Cupid's Dart; aka,
Blue Cupidone; or,
"By Hymen's torch, by Cupid's dart,
By all that thrills the beating heart;
The bright black eye, the melting blue,
I cannot choose between the two."
-Oliver Wendell Holmes,
The Cupid's Darts (Catananche caerulea) we planted four or five years earlier had already for some while died out of the garden, when we decided to start three more clumps.
It wants full sun in loose well-draining soil & is moderately drought-tolerant, though it will need some water at the height of summer. The plant will rot & disappear if it remains too wet in winter, or if soil is in general too clayey. Even in the best of conditions it is shortlived & may need to be replaced about every three years.
Originating in Mediterranean Europe & northern Africa, Cupid's Dart grows wild in wastelands & on mountain heights, being very cold-hardy because of its subalpine adaptations. It can be grown from seed sewn in late winter or early spring, & will bloom even its first year, blooming from midsummer to first frost. For its second year it becomes a sizeable clump two feet tall with loads of long-lasting flowers late spring & throughout summer & into the early part of autumn.
Flowers are two- to three-inch, frilly blue to lilac-blue, with dark heart & silvery paper-like bracts, about halfway between a daisy or cornflower & a scabiosa. They are good as cut flowers, & suitable for drying. The leaves are grassy & pubescent.
The first two photos (snapped in June) are of a clump that produces blue daisy-like flowers that could be called "singles," but the third photo below (snapped about mid-July) shows a typical flower from another clump, which could be called a "double." Sometimes these singles & doubles appear on the same clump, so they are not distinct cultivars. Even so, some clumps are chiefly doubles & other clumps rarely to never have so many petals per bloom. There doesn't seem to be any way of insuring the more impressive number of petals, but it's a gorgeous & reliable long-term bloomer in either case.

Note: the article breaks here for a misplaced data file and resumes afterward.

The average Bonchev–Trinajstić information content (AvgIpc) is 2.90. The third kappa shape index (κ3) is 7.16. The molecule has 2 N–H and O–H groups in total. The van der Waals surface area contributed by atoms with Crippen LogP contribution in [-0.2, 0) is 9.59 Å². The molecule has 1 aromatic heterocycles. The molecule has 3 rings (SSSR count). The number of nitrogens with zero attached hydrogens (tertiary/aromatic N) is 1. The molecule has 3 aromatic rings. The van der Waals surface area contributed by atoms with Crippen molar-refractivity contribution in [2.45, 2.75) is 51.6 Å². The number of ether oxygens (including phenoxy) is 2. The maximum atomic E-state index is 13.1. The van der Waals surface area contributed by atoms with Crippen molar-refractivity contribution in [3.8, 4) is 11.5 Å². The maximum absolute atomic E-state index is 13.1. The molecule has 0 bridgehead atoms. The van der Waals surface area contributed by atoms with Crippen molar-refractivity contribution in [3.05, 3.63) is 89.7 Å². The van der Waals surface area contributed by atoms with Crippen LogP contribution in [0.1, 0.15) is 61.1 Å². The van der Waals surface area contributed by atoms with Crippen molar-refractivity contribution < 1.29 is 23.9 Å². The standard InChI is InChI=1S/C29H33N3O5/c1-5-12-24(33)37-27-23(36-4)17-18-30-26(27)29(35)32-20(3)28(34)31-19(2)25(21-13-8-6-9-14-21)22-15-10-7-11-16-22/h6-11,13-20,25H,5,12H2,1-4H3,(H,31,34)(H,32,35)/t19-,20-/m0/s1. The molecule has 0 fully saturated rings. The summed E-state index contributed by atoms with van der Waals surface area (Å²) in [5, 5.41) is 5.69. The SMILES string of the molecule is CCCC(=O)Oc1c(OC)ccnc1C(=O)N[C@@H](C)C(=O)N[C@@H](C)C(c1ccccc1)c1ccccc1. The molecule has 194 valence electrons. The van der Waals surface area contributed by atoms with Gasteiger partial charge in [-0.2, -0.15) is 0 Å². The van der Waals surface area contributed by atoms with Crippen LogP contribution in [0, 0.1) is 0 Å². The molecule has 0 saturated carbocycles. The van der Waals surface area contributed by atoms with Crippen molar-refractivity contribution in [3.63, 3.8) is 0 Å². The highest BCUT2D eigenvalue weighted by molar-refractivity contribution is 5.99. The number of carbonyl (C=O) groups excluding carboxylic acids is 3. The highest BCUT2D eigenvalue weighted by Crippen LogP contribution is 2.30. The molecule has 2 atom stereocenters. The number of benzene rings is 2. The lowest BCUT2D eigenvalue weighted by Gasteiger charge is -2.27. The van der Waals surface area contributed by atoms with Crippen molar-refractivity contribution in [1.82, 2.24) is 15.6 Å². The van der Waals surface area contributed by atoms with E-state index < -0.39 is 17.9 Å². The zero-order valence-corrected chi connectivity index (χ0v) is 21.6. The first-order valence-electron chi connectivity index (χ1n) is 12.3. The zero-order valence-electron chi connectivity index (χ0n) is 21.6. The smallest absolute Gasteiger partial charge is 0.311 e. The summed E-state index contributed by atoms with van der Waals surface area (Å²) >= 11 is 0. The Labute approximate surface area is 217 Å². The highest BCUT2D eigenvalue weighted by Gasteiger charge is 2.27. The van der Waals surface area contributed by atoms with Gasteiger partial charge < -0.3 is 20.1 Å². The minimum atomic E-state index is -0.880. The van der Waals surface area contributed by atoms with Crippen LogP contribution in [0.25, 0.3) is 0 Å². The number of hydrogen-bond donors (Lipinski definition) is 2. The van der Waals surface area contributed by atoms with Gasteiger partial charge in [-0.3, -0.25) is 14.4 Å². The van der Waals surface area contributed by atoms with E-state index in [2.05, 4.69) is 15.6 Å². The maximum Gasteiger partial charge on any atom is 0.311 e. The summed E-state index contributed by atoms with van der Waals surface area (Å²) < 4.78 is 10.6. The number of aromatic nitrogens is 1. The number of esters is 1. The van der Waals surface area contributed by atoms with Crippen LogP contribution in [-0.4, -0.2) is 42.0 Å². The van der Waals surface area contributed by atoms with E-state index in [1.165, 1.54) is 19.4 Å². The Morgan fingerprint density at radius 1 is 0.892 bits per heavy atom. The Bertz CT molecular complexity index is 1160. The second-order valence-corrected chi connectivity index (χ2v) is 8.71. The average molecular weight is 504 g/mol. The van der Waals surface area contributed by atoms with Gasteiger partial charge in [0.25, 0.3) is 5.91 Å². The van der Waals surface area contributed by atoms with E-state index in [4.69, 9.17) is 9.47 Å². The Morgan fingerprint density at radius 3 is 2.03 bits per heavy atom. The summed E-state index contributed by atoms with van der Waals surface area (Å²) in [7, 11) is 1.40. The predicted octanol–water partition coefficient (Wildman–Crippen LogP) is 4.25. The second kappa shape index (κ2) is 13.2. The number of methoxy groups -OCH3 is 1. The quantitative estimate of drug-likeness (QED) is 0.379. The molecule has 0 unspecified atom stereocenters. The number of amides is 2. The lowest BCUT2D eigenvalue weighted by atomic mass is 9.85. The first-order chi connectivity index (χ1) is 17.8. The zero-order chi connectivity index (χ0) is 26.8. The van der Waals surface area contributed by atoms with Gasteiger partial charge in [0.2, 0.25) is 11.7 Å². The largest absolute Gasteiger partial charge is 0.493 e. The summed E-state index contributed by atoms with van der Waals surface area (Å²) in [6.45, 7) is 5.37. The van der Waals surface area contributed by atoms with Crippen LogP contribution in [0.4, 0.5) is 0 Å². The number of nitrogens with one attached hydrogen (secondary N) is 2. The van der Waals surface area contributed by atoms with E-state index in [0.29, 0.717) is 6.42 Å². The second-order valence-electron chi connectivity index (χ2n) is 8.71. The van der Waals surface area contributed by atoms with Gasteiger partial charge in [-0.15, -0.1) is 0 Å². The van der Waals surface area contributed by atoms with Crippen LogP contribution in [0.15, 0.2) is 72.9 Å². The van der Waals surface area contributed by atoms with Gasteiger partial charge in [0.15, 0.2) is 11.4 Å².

The genus name is adpated from the Greek name for this plant, Katananke, which means to "forced down against choice" or "compulsion," as it was believed to be the "date rape" drug of its day. It is called Cupid's Dart even now because the Greeks & Romans used the plant in magic love filtres, slipped discretely into the diet of an object of affection in insure one's interest was reciprocated. Or perhaps the potion was not given discretely, since curioiusly enough it has no actual drugging effect, & any effect it did have was strictly the cause of a shared religious or mythological belief.
The modern attitude toward Eros & Aphrodite is rather wussier than the attitude in the ancient world, where it was known that love had felled nations, & Heracles arrow could not have slain Nessus except that his heart was first pierced by Cupid's dart. Thus Ovid in the Metamorphosis makes Cupid's dart the source of despair & icy terror.
Even Aphrodites redolent rose had thorns, & the blue flower of her only son was the same color as the hair of the Furies, or of cloudy cloth that Thanatos laid over the dead, & of the war-chariot of Poseidon, & of the Sea itself from whence his mother arose. The flower may have gained an association with Eros because the flower was the same color as the eyes of the Kharites, or Graces, the constant companions of his mother. A Greek poetic fragment speaks of the susceptibility of the blue-eyed nymphai to Eros. The Kharites with Eros, Aphrodite, & Dionysios held orgies in mountain heights. Which perhaps only coincidentally is where the Cupid's Darts bloom.
Aphrodite urania was herself a bright blue, as was Uranus from whose blood spilled upon the sea Aphrodite arose. Upon a mountain peak when She took lovers, they were afterword slain, or castrated, just like blue-skinned Uranus. In these myths surrounding the color blue, it can be seen that there is something dour & doomful, hence as a love-potion the flower Cupid's Dart was believed often to be a prelude to nothing better than rape.
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